You may want to choose an app based on the skill it asks you to practice, but any regular meaningful interaction with the language will help you build your general knowledge. You can always then choose to exercise that knowledge in other ways. Interactivity itself is what’s most important.
Full sentences and plenty of context.
If I had a penny for every language app I’ve downloaded that turned out to just be a matching game with individual words and definitions… well, I’d probably have, like, 30 cents because these particular apps are pretty easy to spot. And sometimes I’ve even done it on purpose because, depending on the game, they can be fun!
But my point is that you have to move beyond individual words. Apps whose features are too complicated can be tedious, but the actual material you’re learning should be complex. After all, language is an intricate thing.
So let’s take a look at some apps that give you all of the above and more.
The 10 Best Language Learning Apps for User-friendly Study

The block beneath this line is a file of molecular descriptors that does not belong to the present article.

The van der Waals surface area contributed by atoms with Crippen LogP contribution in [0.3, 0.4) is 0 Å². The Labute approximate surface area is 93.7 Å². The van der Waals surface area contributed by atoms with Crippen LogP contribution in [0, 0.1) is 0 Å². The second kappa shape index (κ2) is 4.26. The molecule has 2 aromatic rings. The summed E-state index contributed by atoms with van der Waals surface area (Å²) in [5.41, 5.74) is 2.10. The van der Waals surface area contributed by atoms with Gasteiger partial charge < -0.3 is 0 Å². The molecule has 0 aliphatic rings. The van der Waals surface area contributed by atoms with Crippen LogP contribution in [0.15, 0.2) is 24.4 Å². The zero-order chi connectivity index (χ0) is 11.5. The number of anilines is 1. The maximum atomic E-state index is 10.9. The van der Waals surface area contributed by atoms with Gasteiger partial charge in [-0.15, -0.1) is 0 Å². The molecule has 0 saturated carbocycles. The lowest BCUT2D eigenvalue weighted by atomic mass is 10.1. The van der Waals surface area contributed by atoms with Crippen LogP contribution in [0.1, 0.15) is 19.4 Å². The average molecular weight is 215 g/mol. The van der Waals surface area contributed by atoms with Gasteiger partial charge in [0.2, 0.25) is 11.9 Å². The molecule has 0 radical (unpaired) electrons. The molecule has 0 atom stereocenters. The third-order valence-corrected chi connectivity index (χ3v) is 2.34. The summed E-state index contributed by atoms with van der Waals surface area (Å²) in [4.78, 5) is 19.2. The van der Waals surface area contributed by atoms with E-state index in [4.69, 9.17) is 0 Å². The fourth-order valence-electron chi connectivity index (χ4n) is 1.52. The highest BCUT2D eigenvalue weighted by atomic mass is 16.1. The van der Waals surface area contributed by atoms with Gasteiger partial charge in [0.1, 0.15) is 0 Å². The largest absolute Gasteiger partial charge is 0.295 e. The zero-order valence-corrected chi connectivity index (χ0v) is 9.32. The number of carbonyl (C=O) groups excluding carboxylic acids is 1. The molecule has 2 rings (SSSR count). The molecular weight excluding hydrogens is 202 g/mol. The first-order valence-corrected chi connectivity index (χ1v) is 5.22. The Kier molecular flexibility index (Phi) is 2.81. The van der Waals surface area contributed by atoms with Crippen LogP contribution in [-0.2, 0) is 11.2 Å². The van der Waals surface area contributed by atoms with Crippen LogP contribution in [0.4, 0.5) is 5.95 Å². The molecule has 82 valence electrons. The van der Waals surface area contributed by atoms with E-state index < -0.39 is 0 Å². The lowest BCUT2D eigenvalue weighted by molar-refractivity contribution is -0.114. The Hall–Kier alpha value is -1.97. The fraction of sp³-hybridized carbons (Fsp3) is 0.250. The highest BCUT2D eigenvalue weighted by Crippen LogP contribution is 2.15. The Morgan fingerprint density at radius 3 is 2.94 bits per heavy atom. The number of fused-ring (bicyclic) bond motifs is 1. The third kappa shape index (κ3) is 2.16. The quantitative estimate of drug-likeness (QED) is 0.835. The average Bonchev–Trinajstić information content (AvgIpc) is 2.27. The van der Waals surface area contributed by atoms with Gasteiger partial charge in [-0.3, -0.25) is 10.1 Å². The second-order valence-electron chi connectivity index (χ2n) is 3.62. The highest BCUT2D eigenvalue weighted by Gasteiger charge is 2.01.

How It Works:
FluentU is based around the idea of taking real-world videos—like movie trailers, music videos, news and inspiring talks—and turning them into personalized language lessons.
It creates a supportive, closed environment, but it does so within the context of an actual video you might find on the web, like a TV clip or commercial. You have control over what you learn, but FluentU provides interactive captions, quizzes and multimedia flashcards that give you a guided, non-stressful study experience.
In a nutshell, here’s what makes FluentU special: Because these videos were created for native speakers, you get access to the real thing immediately. There’s no waiting to “graduate” and try out your skills in the world. The world is with you right from the start.
You can shift around your learning as you like, so it’s easy to alleviate boredom if there’s a particular video you don’t enjoy. In many cases, you can find multiple videos for learning the same vocabulary, and you always have the chance to see that vocabulary in context. FluentU also keeps track of all the vocab you’ve learned, so you never have to waste time studying what you already know.